There are a number of issues to consider around testing, which is not sustainable at current levels but surveillance needs to be maintained. Proportionality will be important – how much is vital? Surveillance in hospitals particularly helpful – for RSV and flu as well as Covid. For the future, we will continue to need genomic data that LFD does not provide.
An possible solution may be to adapt the system we have of GP sentinel practices for flu. Sentinel surveillance needs investment to improve and scale up – EAVE and huge amounts of testing has enabled us to discover the impact of variants but it needs scale. We need to look at how we strengthen PH systems generally to increase coverage and representativeness of surveillance systems. Surveillance needs for case rates are different from that for new variants – different levels targeted differently.
LFD & waste-water are useful and the best way to achieve value for money is alignment of what is required for Covid with other public health measures – e.g. waste water sampling could potentially also address other issues.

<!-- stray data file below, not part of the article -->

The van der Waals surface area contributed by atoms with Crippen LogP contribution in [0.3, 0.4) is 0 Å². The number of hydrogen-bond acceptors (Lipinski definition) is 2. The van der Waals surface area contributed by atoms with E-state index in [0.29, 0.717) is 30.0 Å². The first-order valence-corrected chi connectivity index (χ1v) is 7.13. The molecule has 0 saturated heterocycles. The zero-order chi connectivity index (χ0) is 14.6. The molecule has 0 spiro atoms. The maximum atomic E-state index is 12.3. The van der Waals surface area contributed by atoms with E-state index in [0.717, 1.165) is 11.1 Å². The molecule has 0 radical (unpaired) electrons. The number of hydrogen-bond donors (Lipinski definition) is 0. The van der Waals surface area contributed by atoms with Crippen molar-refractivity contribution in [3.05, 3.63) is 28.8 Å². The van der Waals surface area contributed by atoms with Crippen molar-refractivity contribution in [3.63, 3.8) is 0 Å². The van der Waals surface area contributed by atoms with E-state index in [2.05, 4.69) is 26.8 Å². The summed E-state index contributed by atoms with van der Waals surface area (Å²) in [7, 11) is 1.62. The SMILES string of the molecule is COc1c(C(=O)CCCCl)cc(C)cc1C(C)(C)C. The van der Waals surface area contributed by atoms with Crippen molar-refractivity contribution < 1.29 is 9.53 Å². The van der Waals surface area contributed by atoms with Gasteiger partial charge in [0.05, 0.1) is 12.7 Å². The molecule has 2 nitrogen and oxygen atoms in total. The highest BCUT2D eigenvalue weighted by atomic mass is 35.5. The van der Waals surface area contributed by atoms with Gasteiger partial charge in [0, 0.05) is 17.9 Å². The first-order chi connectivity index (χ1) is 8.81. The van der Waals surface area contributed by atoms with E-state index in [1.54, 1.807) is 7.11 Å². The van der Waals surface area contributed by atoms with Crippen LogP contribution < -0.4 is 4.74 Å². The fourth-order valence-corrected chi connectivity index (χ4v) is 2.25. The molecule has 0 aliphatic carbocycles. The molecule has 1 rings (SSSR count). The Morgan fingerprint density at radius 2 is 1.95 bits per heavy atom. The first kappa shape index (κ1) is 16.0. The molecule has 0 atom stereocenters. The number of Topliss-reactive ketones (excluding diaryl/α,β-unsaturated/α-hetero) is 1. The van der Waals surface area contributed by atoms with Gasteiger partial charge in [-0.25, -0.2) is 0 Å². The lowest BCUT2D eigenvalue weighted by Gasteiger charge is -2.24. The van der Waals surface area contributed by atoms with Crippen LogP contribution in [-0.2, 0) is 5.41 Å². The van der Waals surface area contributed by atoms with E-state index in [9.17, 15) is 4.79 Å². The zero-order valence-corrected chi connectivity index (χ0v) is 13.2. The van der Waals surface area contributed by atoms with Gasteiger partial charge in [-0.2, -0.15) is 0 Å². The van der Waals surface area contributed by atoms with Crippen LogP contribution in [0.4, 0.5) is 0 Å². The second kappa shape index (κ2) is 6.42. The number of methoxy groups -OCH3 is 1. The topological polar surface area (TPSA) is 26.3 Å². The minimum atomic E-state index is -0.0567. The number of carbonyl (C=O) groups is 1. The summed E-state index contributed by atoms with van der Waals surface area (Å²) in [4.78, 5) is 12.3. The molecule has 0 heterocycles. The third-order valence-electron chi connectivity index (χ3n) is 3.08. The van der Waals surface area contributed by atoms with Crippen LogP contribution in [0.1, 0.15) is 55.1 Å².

South Africa has decided that isolation is no longer needed for asymptomatic cases – it should be considered whether isolation is now more harmful than the risks of adopting that approach. Culturally, there is a need to change habits of attending the workplace while feeling unwell.
Group members to provide any comments on the Strategic Framework in response to the questions asked to the secretariat by 3pm on Wednesday.
Education and Children’s Issues Subgroup
Recent meetings have looked at changing guidance and mitigations for Omicron have now been lifted. The next meeting will look at face coverings in classrooms and consider testing as part of a discussion of baseline measures. Work was also underway on assembling an evidence paper on wider harms.
Universities and Colleges Subgroup
No change to existing guidance at present, though the ambition in the sector is to get back to face to face teaching. Considering developing a framework, noting precedent in Welsh framework, though there are a diversity of views amongst stakeholders. A separate group is looking at the role of ventilation.